The Mediterranean diet itself isn’t low fat. In fact, it’s a moderate to high-fat diet, but it’s rich in healthy fats and low in the unhealthy, saturated fats found in animal products like butter and red meat. Products full of healthy fats make people feel fuller longer than the “light” products that people eat—and often overeat—in an attempt to lose weight, separate research suggests. Notably, the new study didn’t restrict participants’ calories or promote exercise. The Mediterranean diet group didn’t lose weight even as participants reaped the diet’s medical benefits.
Market vs Supermarket
There seem to be better deals in supermarkets now than there are in markets. Everything here is bigger, brighter and fresher but wait a second. Ask for the source of the veggies and fruits you are buying and if the sellers don’t know, neither do you. A lot of supermarket produce is genetically modified and grown with pesticides, etc.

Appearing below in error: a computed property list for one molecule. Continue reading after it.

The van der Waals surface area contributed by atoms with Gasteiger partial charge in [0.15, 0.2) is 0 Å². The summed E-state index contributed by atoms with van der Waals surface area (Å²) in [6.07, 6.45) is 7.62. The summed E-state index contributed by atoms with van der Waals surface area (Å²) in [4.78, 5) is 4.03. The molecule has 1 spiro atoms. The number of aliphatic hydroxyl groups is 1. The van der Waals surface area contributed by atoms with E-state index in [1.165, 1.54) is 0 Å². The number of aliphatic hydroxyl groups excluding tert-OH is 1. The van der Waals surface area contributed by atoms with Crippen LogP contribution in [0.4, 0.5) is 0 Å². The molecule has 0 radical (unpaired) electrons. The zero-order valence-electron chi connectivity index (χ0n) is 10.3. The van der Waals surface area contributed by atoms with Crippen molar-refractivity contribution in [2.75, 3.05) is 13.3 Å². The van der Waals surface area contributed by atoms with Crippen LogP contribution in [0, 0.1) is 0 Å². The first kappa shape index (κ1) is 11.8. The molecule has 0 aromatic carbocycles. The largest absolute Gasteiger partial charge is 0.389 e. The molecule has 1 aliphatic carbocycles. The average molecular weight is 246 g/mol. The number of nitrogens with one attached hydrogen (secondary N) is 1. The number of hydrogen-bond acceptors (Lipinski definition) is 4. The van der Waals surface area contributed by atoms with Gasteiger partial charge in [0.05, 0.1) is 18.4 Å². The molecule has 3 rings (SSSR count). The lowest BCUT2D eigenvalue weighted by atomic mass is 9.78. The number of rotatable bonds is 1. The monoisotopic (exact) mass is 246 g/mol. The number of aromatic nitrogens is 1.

We have a million and one options to get drinking water but the best remains opening up your tap, taking the water, boiling it, waiting for it to cool and drinking it. Most bottled waters come with a lot of processing which involves the addition of chemicals and the removal of essential minerals.
Wash, Wash, Wash
Even when you are buying organic, residues of herbicides, bacteria and all sorts of things might continue to linger. It is important to wash all fruits and vegetables thoroughly before using, even if you have to peel it afterwards.